Liz Alessi:

There’s always a little bit of a give it and take, with these decisions that are made. And as more and more people start joining the bandwagon to source more responsible materials, we have to understand that sometimes when we think we’re doing something good, there’s going to be a sidecar of something that has a negative impact that we need to be aware of, or something he didn’t foresee, and then try to react quickly to ensure that we’re not creating more damage than we’re doing good. 

 

Julia Raymond Hare:

So you said that recycled polyester is one of the most popular right now, and it’s easier to sustainably source because of what you mentioned. Are there ones that are just challenging by nature?

 

Liz Alessi:

Absolutely, I think in our world hardware is, is one of the more challenging materials. We’ve made a lot of progress in terms of making the process cleaner, in terms of making sure that water is very clean as it’s exiting our manufacturing facilities. But this is where technology and costs come into play really across the board where electroplating is the way that we know how to play, allowing materials to create hardware for our handbags. And it’s not, let’s say the most responsible way of plating a piece of hardware. But that’s how all of our machines are set up throughout the industry it’s not just fashion. It’s silverware and a lot of things that are made of metal are electroplated. That’s one of the most difficult ones we have in our roster right now. We’re focusing on water and energy use to start, but down the road some dramatic innovation is going to have to happen in terms of manufacturing there to really help us out.

 

Julia Raymond Hare:

I also wanted to ask Liz, what are your thoughts about the circular economy? Because the RealReal and Rebag and reselling is flown up in recent years and I think it’s only going to increase in my opinion. But what are your thoughts?

 

Liz Alessi:

I think it’s fantastic. I think most recently I was seeing something that Levi’s do, they are… If one of our core values at Coach is that our bags are made to last, then we should have a take back program. We love our vintage bags. For a number of years now we’ve actually re-sold some of our vintage size in store. But I think we’re definitely discussing broadening that. And so I think that it’s going to grow.

 

Liz Alessi:

But the other aspect that we’ve been focusing on is repairing the bag. So I mentioned at the beginning that one of my responsibilities is the Repair Department and they love to repair bags. I’m telling you, the passion for the Coach product is incredible with these craftsmen that are working for Coach. We feel very strongly that when you wear a bag and becomes a part of you wear it a lot, and then something breaks on it, or it needs a repair, it needs a new piece of hardware. We want to be there to keep that bag in your hands as long as possible. Then when you get to a point where you no longer want the bag, I think then it’s our responsibility to take it back certainly, so it doesn’t end up in a landfill. But I think really what we want is for our bads to be worn for as long as possible.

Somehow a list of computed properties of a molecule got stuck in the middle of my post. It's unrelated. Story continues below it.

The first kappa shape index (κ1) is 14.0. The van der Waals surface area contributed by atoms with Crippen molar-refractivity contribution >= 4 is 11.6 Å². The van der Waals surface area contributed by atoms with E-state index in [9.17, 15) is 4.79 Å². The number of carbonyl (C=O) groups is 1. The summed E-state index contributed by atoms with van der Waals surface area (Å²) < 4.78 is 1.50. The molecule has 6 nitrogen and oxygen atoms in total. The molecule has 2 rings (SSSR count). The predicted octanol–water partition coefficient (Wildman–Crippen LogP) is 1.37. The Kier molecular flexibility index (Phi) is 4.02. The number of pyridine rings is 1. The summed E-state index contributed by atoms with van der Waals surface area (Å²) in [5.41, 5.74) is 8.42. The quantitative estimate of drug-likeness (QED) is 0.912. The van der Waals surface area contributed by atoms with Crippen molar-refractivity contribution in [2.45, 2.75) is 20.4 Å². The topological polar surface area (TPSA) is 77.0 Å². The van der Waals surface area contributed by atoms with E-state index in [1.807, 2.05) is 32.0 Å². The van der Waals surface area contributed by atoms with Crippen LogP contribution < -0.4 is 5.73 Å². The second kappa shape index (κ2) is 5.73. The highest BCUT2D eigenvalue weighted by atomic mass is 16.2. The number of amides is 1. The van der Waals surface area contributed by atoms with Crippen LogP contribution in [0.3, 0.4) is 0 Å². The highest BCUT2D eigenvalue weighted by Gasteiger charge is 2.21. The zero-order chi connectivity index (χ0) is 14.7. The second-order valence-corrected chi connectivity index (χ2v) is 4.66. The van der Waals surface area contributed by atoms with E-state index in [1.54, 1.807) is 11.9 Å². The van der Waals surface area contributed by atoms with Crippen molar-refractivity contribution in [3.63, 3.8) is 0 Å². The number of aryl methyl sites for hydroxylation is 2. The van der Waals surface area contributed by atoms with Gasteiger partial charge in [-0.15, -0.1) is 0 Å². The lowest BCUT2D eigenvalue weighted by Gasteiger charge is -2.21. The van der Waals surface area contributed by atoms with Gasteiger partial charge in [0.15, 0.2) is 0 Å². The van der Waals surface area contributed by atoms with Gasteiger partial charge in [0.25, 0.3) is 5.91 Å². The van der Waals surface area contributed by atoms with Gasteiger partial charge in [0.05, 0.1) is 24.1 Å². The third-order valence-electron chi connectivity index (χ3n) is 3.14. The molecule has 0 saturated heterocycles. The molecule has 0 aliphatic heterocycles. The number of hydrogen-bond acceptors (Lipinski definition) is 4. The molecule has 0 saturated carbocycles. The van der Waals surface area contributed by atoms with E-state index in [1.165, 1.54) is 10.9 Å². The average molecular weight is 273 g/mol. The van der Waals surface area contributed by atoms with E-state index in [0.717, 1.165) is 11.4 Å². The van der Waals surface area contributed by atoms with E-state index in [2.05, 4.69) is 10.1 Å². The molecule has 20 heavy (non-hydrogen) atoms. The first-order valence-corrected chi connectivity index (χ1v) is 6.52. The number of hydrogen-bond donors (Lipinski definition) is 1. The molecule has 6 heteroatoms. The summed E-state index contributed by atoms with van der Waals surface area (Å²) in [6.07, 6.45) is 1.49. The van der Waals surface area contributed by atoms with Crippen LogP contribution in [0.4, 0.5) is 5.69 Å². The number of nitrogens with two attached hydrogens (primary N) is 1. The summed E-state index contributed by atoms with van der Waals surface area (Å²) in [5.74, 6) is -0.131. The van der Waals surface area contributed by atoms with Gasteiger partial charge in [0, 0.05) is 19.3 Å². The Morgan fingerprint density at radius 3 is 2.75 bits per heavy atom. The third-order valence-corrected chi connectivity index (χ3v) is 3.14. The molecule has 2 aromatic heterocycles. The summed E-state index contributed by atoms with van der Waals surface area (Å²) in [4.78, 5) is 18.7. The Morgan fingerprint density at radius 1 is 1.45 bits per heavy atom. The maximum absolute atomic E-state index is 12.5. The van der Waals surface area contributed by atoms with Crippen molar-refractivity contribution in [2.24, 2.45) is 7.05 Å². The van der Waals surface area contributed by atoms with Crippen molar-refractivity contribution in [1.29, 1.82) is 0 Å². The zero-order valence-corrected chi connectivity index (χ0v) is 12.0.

Julia Raymond Hare:

And I have seen some videos of repairs being done to designer bags and designer’s shoes and it is amazing, the craftsmanship that goes into repair. It’s crazy.

 

Liz Alessi:

It’s been exciting just from an educational standpoint, but I also feel very strongly that end of life of products is a big conversation. And Coach should be very, very proud of the level of skill and the care that the craftsmen give to the repairs, so that we are really standing behind the quality of our products, and showing that we care about our bags as much as you do.

 

Julia Raymond Hare:

You just heard from Liz Alessi, vice president of sourcing at Tapestry. 

As we continue the conversation on sustainable luxury, we’re going to shift now to pollution. By now, we all know that the fashion industry is notorious for its waste. In April of 2020, researchers with the Intergovernmental Panel on Climate Change found the fashion industry produces 10% of global carbon dioxide emissions every year, while it is estimated to use around 1.5 trillion litres of water annually. 

 

Julia Raymond Hare:

The report also stresses the importance of producing better quality, long-lived items, while innovations like clothes rental and new approaches to resale should be scaled up. 

 

Julia Raymond Hare:

At the same time, the luxury industry has been adopting e-commerce at an accelerated rate. This has, in turn, created more pollution, not just with packaging and shipping, but with the websites themselves. 

 

Julia Raymond Hare:

Here to chat with us more on why luxury brands should green up their webpages is Tim Benniks, director of web development at Valtech. He’s based in Paris. 

 

Julia Raymond Hare:

Hi Tim, thank you for coming on the show.  It’s great to chat with you today.

 

Tim Benniks:

Thank you. I’m really happy to be here and talk some luxury.

 

Julia Raymond Hare: